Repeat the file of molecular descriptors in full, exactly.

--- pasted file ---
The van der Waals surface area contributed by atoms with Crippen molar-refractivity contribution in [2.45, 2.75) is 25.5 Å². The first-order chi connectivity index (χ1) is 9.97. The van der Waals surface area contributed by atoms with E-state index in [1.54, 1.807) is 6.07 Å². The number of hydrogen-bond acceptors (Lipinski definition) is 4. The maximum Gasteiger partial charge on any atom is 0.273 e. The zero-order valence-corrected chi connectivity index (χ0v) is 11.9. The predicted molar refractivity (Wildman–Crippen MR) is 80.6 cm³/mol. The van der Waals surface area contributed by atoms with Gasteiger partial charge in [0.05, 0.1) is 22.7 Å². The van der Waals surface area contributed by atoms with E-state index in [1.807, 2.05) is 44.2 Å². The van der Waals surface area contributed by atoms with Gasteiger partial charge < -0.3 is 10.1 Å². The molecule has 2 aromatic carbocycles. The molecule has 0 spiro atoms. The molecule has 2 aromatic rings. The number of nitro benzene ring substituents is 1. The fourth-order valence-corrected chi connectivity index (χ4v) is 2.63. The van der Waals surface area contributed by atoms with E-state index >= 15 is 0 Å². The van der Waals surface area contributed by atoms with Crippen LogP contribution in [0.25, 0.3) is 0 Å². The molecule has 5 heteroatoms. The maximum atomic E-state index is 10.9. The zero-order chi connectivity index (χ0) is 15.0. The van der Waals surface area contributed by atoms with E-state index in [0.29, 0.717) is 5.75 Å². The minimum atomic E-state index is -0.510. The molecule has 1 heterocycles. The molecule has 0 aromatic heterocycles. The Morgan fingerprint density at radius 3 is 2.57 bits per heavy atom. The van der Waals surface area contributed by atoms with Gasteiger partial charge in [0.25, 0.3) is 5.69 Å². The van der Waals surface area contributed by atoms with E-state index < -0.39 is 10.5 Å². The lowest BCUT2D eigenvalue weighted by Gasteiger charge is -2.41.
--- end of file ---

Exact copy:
The van der Waals surface area contributed by atoms with Crippen molar-refractivity contribution in [2.45, 2.75) is 25.5 Å². The first-order chi connectivity index (χ1) is 9.97. The van der Waals surface area contributed by atoms with E-state index in [1.54, 1.807) is 6.07 Å². The number of hydrogen-bond acceptors (Lipinski definition) is 4. The maximum Gasteiger partial charge on any atom is 0.273 e. The zero-order valence-corrected chi connectivity index (χ0v) is 11.9. The predicted molar refractivity (Wildman–Crippen MR) is 80.6 cm³/mol. The van der Waals surface area contributed by atoms with Gasteiger partial charge in [0.05, 0.1) is 22.7 Å². The van der Waals surface area contributed by atoms with E-state index in [1.807, 2.05) is 44.2 Å². The van der Waals surface area contributed by atoms with Gasteiger partial charge < -0.3 is 10.1 Å². The molecule has 2 aromatic carbocycles. The molecule has 0 spiro atoms. The molecule has 2 aromatic rings. The number of nitro benzene ring substituents is 1. The fourth-order valence-corrected chi connectivity index (χ4v) is 2.63. The van der Waals surface area contributed by atoms with E-state index >= 15 is 0 Å². The van der Waals surface area contributed by atoms with Crippen LogP contribution in [0.25, 0.3) is 0 Å². The molecule has 5 heteroatoms. The maximum atomic E-state index is 10.9. The zero-order chi connectivity index (χ0) is 15.0. The van der Waals surface area contributed by atoms with E-state index in [0.29, 0.717) is 5.75 Å². The minimum atomic E-state index is -0.510. The molecule has 1 heterocycles. The molecule has 0 aromatic heterocycles. The Morgan fingerprint density at radius 3 is 2.57 bits per heavy atom. The van der Waals surface area contributed by atoms with Gasteiger partial charge in [0.25, 0.3) is 5.69 Å². The van der Waals surface area contributed by atoms with E-state index < -0.39 is 10.5 Å². The lowest BCUT2D eigenvalue weighted by Gasteiger charge is -2.41.